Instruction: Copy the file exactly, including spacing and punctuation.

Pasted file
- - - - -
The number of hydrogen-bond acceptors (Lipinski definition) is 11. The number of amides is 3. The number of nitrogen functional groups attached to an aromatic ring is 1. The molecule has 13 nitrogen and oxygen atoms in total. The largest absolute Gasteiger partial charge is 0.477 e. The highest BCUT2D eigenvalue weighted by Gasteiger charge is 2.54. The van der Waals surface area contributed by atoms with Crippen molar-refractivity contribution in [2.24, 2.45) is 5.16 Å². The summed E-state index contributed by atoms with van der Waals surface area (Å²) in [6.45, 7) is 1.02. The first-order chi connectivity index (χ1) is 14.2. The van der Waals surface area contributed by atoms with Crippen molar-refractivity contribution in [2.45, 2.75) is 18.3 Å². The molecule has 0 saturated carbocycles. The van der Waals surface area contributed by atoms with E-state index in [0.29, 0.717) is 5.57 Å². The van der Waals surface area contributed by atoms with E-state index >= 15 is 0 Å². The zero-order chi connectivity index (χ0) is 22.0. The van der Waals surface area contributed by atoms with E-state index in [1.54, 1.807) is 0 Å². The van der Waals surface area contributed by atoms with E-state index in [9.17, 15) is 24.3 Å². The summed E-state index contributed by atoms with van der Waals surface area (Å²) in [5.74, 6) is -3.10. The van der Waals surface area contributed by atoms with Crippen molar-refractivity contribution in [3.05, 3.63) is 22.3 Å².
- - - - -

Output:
The number of hydrogen-bond acceptors (Lipinski definition) is 11. The number of amides is 3. The number of nitrogen functional groups attached to an aromatic ring is 1. The molecule has 13 nitrogen and oxygen atoms in total. The largest absolute Gasteiger partial charge is 0.477 e. The highest BCUT2D eigenvalue weighted by Gasteiger charge is 2.54. The van der Waals surface area contributed by atoms with Crippen molar-refractivity contribution in [2.24, 2.45) is 5.16 Å². The summed E-state index contributed by atoms with van der Waals surface area (Å²) in [6.45, 7) is 1.02. The first-order chi connectivity index (χ1) is 14.2. The van der Waals surface area contributed by atoms with Crippen molar-refractivity contribution in [2.45, 2.75) is 18.3 Å². The molecule has 0 saturated carbocycles. The van der Waals surface area contributed by atoms with E-state index in [0.29, 0.717) is 5.57 Å². The van der Waals surface area contributed by atoms with E-state index >= 15 is 0 Å². The zero-order chi connectivity index (χ0) is 22.0. The van der Waals surface area contributed by atoms with E-state index in [1.54, 1.807) is 0 Å². The van der Waals surface area contributed by atoms with E-state index in [9.17, 15) is 24.3 Å². The summed E-state index contributed by atoms with van der Waals surface area (Å²) in [5.74, 6) is -3.10. The van der Waals surface area contributed by atoms with Crippen molar-refractivity contribution in [3.05, 3.63) is 22.3 Å².